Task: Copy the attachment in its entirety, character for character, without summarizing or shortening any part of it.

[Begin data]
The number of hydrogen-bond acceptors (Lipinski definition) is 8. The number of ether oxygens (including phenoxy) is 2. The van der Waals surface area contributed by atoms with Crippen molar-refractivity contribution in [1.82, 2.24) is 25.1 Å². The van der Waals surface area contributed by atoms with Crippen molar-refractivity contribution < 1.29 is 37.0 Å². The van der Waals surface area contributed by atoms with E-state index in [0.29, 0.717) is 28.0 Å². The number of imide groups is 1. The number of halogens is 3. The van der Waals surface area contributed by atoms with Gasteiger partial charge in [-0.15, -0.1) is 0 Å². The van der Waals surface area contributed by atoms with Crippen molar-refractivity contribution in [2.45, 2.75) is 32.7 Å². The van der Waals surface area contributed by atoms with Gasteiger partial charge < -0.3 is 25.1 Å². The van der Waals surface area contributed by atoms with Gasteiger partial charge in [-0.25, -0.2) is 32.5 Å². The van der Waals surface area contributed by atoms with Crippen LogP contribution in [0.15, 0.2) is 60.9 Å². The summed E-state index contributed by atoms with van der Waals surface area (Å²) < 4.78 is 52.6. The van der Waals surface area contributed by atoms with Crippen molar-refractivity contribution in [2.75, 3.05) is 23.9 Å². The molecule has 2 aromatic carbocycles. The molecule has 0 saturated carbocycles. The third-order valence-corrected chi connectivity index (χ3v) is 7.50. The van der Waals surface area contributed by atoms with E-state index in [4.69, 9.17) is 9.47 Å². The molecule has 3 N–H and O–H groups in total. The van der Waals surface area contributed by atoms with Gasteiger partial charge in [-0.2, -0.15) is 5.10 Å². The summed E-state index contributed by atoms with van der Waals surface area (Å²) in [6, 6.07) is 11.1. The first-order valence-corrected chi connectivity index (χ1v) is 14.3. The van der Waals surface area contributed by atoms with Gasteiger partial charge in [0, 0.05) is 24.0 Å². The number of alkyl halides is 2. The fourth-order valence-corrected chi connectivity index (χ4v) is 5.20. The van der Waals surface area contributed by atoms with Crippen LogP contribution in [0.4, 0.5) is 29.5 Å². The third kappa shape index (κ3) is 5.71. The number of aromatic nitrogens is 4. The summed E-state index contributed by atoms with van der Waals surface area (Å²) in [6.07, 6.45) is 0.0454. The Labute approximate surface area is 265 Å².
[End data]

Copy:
The number of hydrogen-bond acceptors (Lipinski definition) is 8. The number of ether oxygens (including phenoxy) is 2. The van der Waals surface area contributed by atoms with Crippen molar-refractivity contribution in [1.82, 2.24) is 25.1 Å². The van der Waals surface area contributed by atoms with Crippen molar-refractivity contribution < 1.29 is 37.0 Å². The van der Waals surface area contributed by atoms with E-state index in [0.29, 0.717) is 28.0 Å². The number of imide groups is 1. The number of halogens is 3. The van der Waals surface area contributed by atoms with Gasteiger partial charge in [-0.15, -0.1) is 0 Å². The van der Waals surface area contributed by atoms with Crippen molar-refractivity contribution in [2.45, 2.75) is 32.7 Å². The van der Waals surface area contributed by atoms with Gasteiger partial charge < -0.3 is 25.1 Å². The van der Waals surface area contributed by atoms with Gasteiger partial charge in [-0.25, -0.2) is 32.5 Å². The van der Waals surface area contributed by atoms with Crippen LogP contribution in [0.15, 0.2) is 60.9 Å². The summed E-state index contributed by atoms with van der Waals surface area (Å²) < 4.78 is 52.6. The van der Waals surface area contributed by atoms with Crippen molar-refractivity contribution in [2.75, 3.05) is 23.9 Å². The molecule has 2 aromatic carbocycles. The molecule has 0 saturated carbocycles. The third-order valence-corrected chi connectivity index (χ3v) is 7.50. The van der Waals surface area contributed by atoms with E-state index in [4.69, 9.17) is 9.47 Å². The molecule has 3 N–H and O–H groups in total. The van der Waals surface area contributed by atoms with Gasteiger partial charge in [-0.2, -0.15) is 5.10 Å². The summed E-state index contributed by atoms with van der Waals surface area (Å²) in [6, 6.07) is 11.1. The first-order valence-corrected chi connectivity index (χ1v) is 14.3. The van der Waals surface area contributed by atoms with Gasteiger partial charge in [0, 0.05) is 24.0 Å². The number of alkyl halides is 2. The fourth-order valence-corrected chi connectivity index (χ4v) is 5.20. The van der Waals surface area contributed by atoms with Crippen LogP contribution in [0.4, 0.5) is 29.5 Å². The third kappa shape index (κ3) is 5.71. The number of aromatic nitrogens is 4. The summed E-state index contributed by atoms with van der Waals surface area (Å²) in [6.07, 6.45) is 0.0454. The Labute approximate surface area is 265 Å².